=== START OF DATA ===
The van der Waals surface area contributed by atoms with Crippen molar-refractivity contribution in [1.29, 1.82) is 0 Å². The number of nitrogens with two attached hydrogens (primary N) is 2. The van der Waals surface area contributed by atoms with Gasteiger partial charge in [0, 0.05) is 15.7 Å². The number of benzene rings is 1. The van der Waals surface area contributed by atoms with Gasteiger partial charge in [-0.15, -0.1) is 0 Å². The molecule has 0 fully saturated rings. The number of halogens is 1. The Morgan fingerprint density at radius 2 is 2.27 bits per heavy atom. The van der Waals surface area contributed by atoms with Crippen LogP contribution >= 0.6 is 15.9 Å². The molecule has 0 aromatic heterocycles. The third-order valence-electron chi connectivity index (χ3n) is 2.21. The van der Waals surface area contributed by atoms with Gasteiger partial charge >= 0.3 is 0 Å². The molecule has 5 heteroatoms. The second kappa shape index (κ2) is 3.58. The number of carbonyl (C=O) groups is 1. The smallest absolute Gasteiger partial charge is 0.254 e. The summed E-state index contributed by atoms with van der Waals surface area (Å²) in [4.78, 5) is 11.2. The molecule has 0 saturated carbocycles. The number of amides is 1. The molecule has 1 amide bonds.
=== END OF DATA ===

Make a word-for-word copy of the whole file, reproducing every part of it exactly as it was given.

The van der Waals surface area contributed by atoms with Crippen molar-refractivity contribution in [1.29, 1.82) is 0 Å². The number of nitrogens with two attached hydrogens (primary N) is 2. The van der Waals surface area contributed by atoms with Gasteiger partial charge in [0, 0.05) is 15.7 Å². The number of benzene rings is 1. The van der Waals surface area contributed by atoms with Gasteiger partial charge in [-0.15, -0.1) is 0 Å². The molecule has 0 fully saturated rings. The number of halogens is 1. The Morgan fingerprint density at radius 2 is 2.27 bits per heavy atom. The van der Waals surface area contributed by atoms with Crippen LogP contribution >= 0.6 is 15.9 Å². The molecule has 0 aromatic heterocycles. The third-order valence-electron chi connectivity index (χ3n) is 2.21. The van der Waals surface area contributed by atoms with Gasteiger partial charge >= 0.3 is 0 Å². The molecule has 5 heteroatoms. The second kappa shape index (κ2) is 3.58. The number of carbonyl (C=O) groups is 1. The smallest absolute Gasteiger partial charge is 0.254 e. The summed E-state index contributed by atoms with van der Waals surface area (Å²) in [4.78, 5) is 11.2. The molecule has 0 saturated carbocycles. The number of amides is 1. The molecule has 1 amide bonds.